One-Pan-Wonder: Chicken In Plums and Sweet Spice
For the past couple of years, Middle Eastern cuisine has been having a major moment.
And we are all luckier for it.
No longer does the spice mixture of ras el hanout prompt a quizzical look. We now talk knowledgeably about the best brand of tahini. And we think nothing of whipping up our own hummus at home.
The new “Honey & Co. at Home: Middle Eastern recipes from our kitchen” (Pavilion), of which I received a review copy, adds to that narrative by providing a wealth of tempting accessible recipes. The book is by husband and wife chefs, Sarit Packer and Itamar Srulovich, who own the Israeli-influenced cafe, Honey & Co. in London.
As alums of Yotam Ottolenghi’s renowned London restaurants, their recipes spotlight seasonal ingredients, but are even easier to make at home. Try your hand at everything from “Yemeni Lentil Meatballs” and “Cold Yogurt and Pomegranate Soup” to “Lamb Chops with Rocket, Figs and Walnuts” and “Tahini Cake with Lemon and White Chocolate.”
“Chicken in Plums and Sweet Spice” is a Middle Eastern version of a tray bake.
With stone fruit abundant at this time of year, I actually used a mix of plums and pluots in this dish. The fruit gets used three ways: First, blitzed in a food processor with coriander and fennel seeds, garlic, red wine vinegar and a little olive oil to create a marinade for the chicken thighs turn a brilliant fuchsia color. Second, some of the cut plums go into the roasting pan in the oven with the chicken, turning soft and jammy. Third, the remainder of the cut plums go in toward the very end of the roasting time, so they don’t get cooked as much, but retain their shape and density. A little sugar gets sprinkled over everything then. Although the recipe calls for 1 tablespoon of sugar, I used only half of that because my fruit were fairly sweet already. I noted that change in the recipe below.
The chicken cooks up very moist, with a fruity-winey taste. The onions turn sweet and soft. The fresh tarragon leaves that get scattered over before serving lend a hit of licorice here and there.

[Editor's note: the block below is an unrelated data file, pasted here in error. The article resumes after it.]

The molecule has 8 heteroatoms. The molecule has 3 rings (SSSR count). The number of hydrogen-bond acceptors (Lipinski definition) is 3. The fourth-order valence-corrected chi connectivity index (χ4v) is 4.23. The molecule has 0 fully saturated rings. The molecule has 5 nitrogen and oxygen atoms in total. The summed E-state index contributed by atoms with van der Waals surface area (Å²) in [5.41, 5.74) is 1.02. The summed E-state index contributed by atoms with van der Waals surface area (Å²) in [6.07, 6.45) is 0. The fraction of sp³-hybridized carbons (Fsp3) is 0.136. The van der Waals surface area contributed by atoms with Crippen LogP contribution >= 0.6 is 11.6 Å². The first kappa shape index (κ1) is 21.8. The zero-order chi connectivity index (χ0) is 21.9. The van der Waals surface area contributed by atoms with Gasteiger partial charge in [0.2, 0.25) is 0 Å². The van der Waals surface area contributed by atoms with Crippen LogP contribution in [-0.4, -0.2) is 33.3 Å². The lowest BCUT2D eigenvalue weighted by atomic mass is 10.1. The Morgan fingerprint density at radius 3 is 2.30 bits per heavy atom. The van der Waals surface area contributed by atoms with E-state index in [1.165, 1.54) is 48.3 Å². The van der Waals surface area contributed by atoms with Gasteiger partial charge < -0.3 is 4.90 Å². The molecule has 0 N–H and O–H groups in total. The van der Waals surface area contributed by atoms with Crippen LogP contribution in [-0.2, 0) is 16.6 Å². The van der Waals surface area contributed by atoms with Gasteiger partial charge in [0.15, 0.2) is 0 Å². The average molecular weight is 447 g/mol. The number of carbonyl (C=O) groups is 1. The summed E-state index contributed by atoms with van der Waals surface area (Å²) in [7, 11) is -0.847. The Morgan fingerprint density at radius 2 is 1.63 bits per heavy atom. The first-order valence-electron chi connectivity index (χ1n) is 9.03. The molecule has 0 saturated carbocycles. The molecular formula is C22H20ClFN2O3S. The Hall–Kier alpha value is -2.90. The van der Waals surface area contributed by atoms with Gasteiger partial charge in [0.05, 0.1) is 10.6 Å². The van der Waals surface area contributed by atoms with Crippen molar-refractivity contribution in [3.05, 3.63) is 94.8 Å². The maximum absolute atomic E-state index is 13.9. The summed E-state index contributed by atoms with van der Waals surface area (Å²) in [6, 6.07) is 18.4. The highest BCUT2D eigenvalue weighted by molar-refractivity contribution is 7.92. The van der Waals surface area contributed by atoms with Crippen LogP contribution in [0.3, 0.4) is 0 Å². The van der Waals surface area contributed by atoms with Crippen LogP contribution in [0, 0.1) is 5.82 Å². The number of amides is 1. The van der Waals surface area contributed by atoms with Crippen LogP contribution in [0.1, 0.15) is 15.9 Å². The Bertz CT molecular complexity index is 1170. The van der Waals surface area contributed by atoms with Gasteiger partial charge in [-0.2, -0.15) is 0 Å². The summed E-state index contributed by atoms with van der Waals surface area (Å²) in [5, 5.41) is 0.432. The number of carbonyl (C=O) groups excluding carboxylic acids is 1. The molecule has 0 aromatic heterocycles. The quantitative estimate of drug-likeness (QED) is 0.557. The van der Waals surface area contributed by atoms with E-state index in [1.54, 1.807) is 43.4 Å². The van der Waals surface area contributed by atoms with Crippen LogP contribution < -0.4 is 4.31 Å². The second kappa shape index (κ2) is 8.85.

The recipe calls for the garlic cloves to be left unpeeled when they cook with the chicken. The cloves don’t end up soft and buttery enough for spreading, but still quite firm, so I just discarded them before serving.
Flatbread or rice or other grains of some kind would be ideal to serve alongside to sop up the vivid sauce in this truly summer-kissed dish.
Meet the Authors: On July 12, join Sarit Packer and Itamar Srulovich at a special dinner event at Salt House in San Francisco that will feature recipes from the cookbook. The $100 four-course dinner includes wine pairing or cocktails. To reserve a spot, call the restaurant at: 415-543-8900. Books will be available for purchase and signing at the event.
Chicken in Plums and Sweet Spice
(Serves 4 to 8)
6 to 8 skin-on, bone-in chicken thighs (depending upon size)
For the marinade:
2 plums, quartered and stones removed
1 teaspoon whole coriander seeds
1 teaspoon whole fennel seeds
1 teaspoon salt
1/4 teaspoon freshly ground black pepper
1 garlic clove, peeled
1 tablespoon demerara sugar
3 tablespoons red wine vinegar
2 tablespoons olive oil
For the roasting tray:
2 to 3 celery sticks, cut into 2-inch pieces
1 onion, peeled and cut into wedges
6 garlic cloves, unpeeled
6 to 8 plums (or a mix of plums and pluots), quartered and stones removed
1/2 to 1 tablespoon demerara sugar
A few sprigs of tarragon, to garnish
Sea salt and freshly ground black pepper, to taste
Make the marinade by blitzing everything together in a food processor until you have a smooth puree. Pour the marinade over the chicken thighs and mix well to make sure they are evenly coated. Cover and place in the fridge to marinate: a couple hours will do the trick but you can leave it for up to 24 hours.
Heat your oven to 425 degrees. Place the celery, onion, garlic and half the plum quarters in a large toasting tray or pan. Top with the chicken thighs, skin-side up, and pour any remaining marinade over the chicken. Season with some salt and pepper. Roast for 20 minutes, then remove the tray and baste everything well with the juices that have formed at the bottom.
Reduce the temperature to 400 degrees and return the chicken to the oven for a further 10 minutes.
Add the remaining plum quarters. Sprinkle with the sugar and roast for a final 10 minutes. Remove from the oven, baste again and garnish with a few tarragon sprigs before serving.
Adapted from “Honey & Co. At Home” by Sarit Packer and Itamar Srulovich
More Plum Deliciousness: Plum Streuselkuchen